The Well-being and Quality of Life Service of the Center for Nuclear Medicine and Radiotherapy “is unique”

The graduate in Psychology Yessica Müller, who is in charge of the Well-being and Quality of Life Service of the Nuclear Medicine and Radiotherapy Center “Pdte. Dr. Néstor C. Kirchner”, in an interview with AGENFOR explained what the work that is carried out with cancer patients treated at said institution consists of.

It should be noted that the aforementioned Center is a milestone for public health in the north of the country that was officially inaugurated on Thursday 15, by Governor Gildo Insfrán accompanied by the President of the Nation, Alberto Fernández.

“The Service is made up of nutritionists and psychologists who work in various fields,” he said, although “we are going to incorporate more professionals, as well as carrying out group activities.”

In this sense, the person in charge of the area evaluated that “a very nice work team was organized”, highlighting that “it is a unique service, focused on the part of mental health, healthy eating and the different aspects of quality of life ”.

Therefore, “what we seek is to reduce the level of suffering of the patient and their families, and also to promote well-being; and also make articulations with specialized professionals, in the cases that are necessary”.

In this context, Müller clarified that “during the patient’s radiotherapy treatment, which is generally very short, between a month and a month and a half, what we do is provide them with as many tools as possible.”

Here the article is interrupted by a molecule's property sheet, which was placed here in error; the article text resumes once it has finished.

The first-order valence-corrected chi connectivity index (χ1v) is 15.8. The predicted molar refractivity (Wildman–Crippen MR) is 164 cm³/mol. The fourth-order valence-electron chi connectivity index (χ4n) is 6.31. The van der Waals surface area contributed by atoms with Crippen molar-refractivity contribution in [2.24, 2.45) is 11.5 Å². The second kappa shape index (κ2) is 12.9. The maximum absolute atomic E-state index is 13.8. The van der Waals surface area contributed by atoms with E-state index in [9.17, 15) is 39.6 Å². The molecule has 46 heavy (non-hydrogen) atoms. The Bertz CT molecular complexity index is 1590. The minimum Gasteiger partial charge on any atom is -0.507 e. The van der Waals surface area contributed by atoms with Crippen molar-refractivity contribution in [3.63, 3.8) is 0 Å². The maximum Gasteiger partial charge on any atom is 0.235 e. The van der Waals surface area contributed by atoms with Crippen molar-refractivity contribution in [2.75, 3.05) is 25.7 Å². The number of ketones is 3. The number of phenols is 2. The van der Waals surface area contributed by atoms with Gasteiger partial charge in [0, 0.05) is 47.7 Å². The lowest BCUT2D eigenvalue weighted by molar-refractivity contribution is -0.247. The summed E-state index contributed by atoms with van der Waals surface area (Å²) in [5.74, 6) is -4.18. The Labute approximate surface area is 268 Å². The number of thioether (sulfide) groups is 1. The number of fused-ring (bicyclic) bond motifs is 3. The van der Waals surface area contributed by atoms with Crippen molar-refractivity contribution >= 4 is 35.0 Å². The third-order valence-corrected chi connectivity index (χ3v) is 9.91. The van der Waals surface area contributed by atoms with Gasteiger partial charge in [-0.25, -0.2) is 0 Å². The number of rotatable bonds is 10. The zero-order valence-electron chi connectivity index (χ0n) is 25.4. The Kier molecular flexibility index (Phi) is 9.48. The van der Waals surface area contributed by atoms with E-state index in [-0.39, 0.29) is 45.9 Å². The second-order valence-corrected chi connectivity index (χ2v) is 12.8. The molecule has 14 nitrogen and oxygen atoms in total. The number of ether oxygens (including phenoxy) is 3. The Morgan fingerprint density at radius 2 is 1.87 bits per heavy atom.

He differentiated that it is not “a psychotherapy process, but rather a well-focused intervention”, knowing that “cancer affects all spheres of human life, but more directly the physical part”.

So that “from the moment the patient enters the Center and is admitted with the medical team, they then go to the Well-being and Quality of Life Service, where we evaluate the different areas of the people.”

At the same time, work is being done to accompany families who “are a fundamental pillar as they are the main caregivers who support the patients, and with the intervening teams.”

And he added that, with regard to personal relationships, it analyzes “how these links are given and of course the family context to see how the family can be a fundamental support and accompany taking care of itself as well.”

To end the interview, Ms. Müller commented that, in returning patients, “they very much appreciate the comprehensive approach that is given to them, since they feel that we treat all areas”, remarking that precisely the idea “is to provide them with the greatest amount of of possible tools.

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